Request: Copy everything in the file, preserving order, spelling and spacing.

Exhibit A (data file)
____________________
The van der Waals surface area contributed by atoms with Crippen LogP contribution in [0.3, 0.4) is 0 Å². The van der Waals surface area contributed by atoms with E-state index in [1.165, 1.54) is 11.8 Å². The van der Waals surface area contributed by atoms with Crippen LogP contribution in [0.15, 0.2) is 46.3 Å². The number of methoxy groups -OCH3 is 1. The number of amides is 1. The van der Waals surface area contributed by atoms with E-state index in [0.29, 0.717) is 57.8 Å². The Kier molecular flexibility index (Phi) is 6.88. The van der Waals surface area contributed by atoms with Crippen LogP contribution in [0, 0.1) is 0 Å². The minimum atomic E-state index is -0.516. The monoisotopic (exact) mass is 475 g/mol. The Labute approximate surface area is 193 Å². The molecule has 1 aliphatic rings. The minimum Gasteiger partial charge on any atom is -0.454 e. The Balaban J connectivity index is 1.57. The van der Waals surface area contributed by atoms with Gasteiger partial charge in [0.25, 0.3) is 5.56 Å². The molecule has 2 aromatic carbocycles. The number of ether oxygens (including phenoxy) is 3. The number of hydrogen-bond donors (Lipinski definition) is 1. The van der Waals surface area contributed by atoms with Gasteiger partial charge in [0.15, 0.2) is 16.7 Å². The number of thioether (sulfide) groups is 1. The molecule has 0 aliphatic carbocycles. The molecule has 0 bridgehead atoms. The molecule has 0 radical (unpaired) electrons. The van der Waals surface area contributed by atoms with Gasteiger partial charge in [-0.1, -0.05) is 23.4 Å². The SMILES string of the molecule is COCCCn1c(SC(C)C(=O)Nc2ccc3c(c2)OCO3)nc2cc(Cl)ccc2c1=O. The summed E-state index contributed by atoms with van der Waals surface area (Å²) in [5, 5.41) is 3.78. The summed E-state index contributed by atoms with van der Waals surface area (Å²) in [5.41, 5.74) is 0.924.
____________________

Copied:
The van der Waals surface area contributed by atoms with Crippen LogP contribution in [0.3, 0.4) is 0 Å². The van der Waals surface area contributed by atoms with E-state index in [1.165, 1.54) is 11.8 Å². The van der Waals surface area contributed by atoms with Crippen LogP contribution in [0.15, 0.2) is 46.3 Å². The number of methoxy groups -OCH3 is 1. The number of amides is 1. The van der Waals surface area contributed by atoms with E-state index in [0.29, 0.717) is 57.8 Å². The Kier molecular flexibility index (Phi) is 6.88. The van der Waals surface area contributed by atoms with Crippen LogP contribution in [0, 0.1) is 0 Å². The minimum atomic E-state index is -0.516. The monoisotopic (exact) mass is 475 g/mol. The Labute approximate surface area is 193 Å². The molecule has 1 aliphatic rings. The minimum Gasteiger partial charge on any atom is -0.454 e. The Balaban J connectivity index is 1.57. The van der Waals surface area contributed by atoms with Gasteiger partial charge in [0.25, 0.3) is 5.56 Å². The molecule has 2 aromatic carbocycles. The number of ether oxygens (including phenoxy) is 3. The number of hydrogen-bond donors (Lipinski definition) is 1. The van der Waals surface area contributed by atoms with Gasteiger partial charge in [0.15, 0.2) is 16.7 Å². The number of thioether (sulfide) groups is 1. The molecule has 0 aliphatic carbocycles. The molecule has 0 bridgehead atoms. The molecule has 0 radical (unpaired) electrons. The van der Waals surface area contributed by atoms with Gasteiger partial charge in [-0.1, -0.05) is 23.4 Å². The SMILES string of the molecule is COCCCn1c(SC(C)C(=O)Nc2ccc3c(c2)OCO3)nc2cc(Cl)ccc2c1=O. The summed E-state index contributed by atoms with van der Waals surface area (Å²) in [5, 5.41) is 3.78. The summed E-state index contributed by atoms with van der Waals surface area (Å²) in [5.41, 5.74) is 0.924.